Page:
|The City’s Public Works Department is responsible for managing the City’s sanitary sewer collection system. The field operation and maintenance services are fulfilled by utilizing the services provided by|
|the Consolidated Sewer Maintenance District (CSMD) managed by the Los Angeles County Department of Public Works. The collection system consists of about 142 miles of gravity sewer lines and no pump stations. The City’s local sewers discharge into the County Sanitation District facilities for conveyance, treatment and disposal.
|View the LA County Public Works 10th Annual Report|
To coordinate a saddle connection to an existing sewer main line please coordinate with L.A. County Sewer Maintenance Division. For more information please visit the LA County Public Works Website.
Homeowner Alert: Sewer House Lateral vs. Tree Roots
The following are documents related to City of Glendora's Sewer System Management Plan:
Food Handling Facilities: Fats, Oil & Grease (FOG) Program Manual for Food Handling Facilities
|Food Service Establishments and FOG|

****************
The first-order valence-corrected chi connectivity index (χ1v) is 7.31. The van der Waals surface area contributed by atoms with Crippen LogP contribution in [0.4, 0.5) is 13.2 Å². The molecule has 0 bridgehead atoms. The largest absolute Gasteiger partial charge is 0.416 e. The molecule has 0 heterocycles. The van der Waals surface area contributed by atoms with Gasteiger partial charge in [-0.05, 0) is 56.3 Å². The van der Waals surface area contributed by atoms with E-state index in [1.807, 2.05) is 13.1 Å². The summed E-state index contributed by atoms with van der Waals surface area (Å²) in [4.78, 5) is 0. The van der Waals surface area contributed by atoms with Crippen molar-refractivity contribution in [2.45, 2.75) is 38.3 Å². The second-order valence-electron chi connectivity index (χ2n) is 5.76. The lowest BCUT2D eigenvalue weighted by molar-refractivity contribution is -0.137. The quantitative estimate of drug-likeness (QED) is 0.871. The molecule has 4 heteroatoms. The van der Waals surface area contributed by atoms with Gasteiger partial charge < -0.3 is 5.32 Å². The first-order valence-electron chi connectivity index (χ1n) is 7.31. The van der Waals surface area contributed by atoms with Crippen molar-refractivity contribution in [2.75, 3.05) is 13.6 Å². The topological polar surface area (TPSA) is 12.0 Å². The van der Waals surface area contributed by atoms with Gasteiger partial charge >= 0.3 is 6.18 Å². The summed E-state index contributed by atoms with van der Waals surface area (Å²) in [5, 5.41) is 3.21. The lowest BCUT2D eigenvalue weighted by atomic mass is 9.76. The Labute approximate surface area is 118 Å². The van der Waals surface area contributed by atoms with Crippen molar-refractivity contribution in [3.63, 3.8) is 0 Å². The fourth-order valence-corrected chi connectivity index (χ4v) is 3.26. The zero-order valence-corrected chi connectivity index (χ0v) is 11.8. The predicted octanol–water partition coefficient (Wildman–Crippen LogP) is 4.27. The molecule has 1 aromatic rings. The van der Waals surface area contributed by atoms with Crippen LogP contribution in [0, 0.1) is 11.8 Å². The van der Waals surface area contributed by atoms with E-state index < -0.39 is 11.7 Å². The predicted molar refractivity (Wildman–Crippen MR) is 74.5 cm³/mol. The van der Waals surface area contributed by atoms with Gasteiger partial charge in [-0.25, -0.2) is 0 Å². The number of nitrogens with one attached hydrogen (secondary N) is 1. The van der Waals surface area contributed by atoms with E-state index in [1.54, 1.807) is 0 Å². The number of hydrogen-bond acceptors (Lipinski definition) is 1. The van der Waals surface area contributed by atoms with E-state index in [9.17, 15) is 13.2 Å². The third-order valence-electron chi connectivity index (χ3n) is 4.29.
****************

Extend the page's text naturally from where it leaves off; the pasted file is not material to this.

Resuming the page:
FOG is an acronym for Fats, Oils, and Grease which is commonly found in wastewater.
Why is FOG a problem?
A number of guides and informational materials are available here outlining ways to reduce FOG, proper maintenance of grease traps and interceptors, and information on vendors who specialize in grease hauling and interceptor maintenance that can help save you money. We encourage you to share this information with your management personnel and staff. Also included are posters detailing best management practices for the proper disposal of grease. Please display these posters in kitchen areas where easily viewable by your employees – preferably above sinks or drains.
What can be done to Stop FOG?
Simple Tips and Tricks to Stop FOG and Save Money
|Understanding Grease Traps and Interceptors|
A grease trap is designed to prevent grease, oil, solids, and other debris from entering the water stream, where it becomes a problem by clogging sewers and disrupting the water flow in the system.
A grease trap should be checked and frequently maintained to ensure it is working properly. Backups, odors, and drainage problems are signs that the grease trap is not functioning as it should.
Grease interceptors are larger than grease traps and are generally below-ground units located immediately outside of food preparation areas. These require less maintenance and are normally the preferred grease removal device.
Penalties may be incurred when overflows or other problems occur. The charge for pumping out a grease trap or interceptor is considerably more than the service fee charged by a renderer of segregated material. Furthermore, with dry cleanup and other source reduction techniques, many restaurants are reducing their water consumption and grease-related plumbing problems. Rendering also helps restaurants avoid discharge penalty charges.